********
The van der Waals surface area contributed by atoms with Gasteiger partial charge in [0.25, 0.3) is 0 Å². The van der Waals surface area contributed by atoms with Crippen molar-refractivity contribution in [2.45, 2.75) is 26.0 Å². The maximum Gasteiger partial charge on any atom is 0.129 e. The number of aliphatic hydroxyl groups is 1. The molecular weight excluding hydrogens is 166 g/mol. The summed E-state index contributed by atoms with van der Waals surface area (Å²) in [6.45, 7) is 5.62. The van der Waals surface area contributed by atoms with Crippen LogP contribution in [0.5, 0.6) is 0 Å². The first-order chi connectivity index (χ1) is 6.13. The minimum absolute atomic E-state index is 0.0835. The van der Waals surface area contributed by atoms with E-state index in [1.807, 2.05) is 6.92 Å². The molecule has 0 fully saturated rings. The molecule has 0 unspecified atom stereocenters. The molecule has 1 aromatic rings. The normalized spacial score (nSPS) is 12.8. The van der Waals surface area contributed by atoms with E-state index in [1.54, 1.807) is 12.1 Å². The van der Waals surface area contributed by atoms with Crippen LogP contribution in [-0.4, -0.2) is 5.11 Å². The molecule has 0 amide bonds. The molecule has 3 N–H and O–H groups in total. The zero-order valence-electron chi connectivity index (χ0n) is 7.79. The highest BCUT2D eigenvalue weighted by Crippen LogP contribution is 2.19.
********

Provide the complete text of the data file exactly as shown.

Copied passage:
The van der Waals surface area contributed by atoms with Gasteiger partial charge in [0.25, 0.3) is 0 Å². The van der Waals surface area contributed by atoms with Crippen molar-refractivity contribution in [2.45, 2.75) is 26.0 Å². The maximum Gasteiger partial charge on any atom is 0.129 e. The number of aliphatic hydroxyl groups is 1. The molecular weight excluding hydrogens is 166 g/mol. The summed E-state index contributed by atoms with van der Waals surface area (Å²) in [6.45, 7) is 5.62. The van der Waals surface area contributed by atoms with Crippen LogP contribution in [0.5, 0.6) is 0 Å². The first-order chi connectivity index (χ1) is 6.13. The minimum absolute atomic E-state index is 0.0835. The van der Waals surface area contributed by atoms with E-state index in [1.807, 2.05) is 6.92 Å². The molecule has 0 fully saturated rings. The molecule has 0 unspecified atom stereocenters. The molecule has 1 aromatic rings. The normalized spacial score (nSPS) is 12.8. The van der Waals surface area contributed by atoms with E-state index in [1.54, 1.807) is 12.1 Å². The van der Waals surface area contributed by atoms with Crippen LogP contribution in [-0.4, -0.2) is 5.11 Å². The molecule has 0 amide bonds. The molecule has 3 N–H and O–H groups in total. The zero-order valence-electron chi connectivity index (χ0n) is 7.79. The highest BCUT2D eigenvalue weighted by Crippen LogP contribution is 2.19.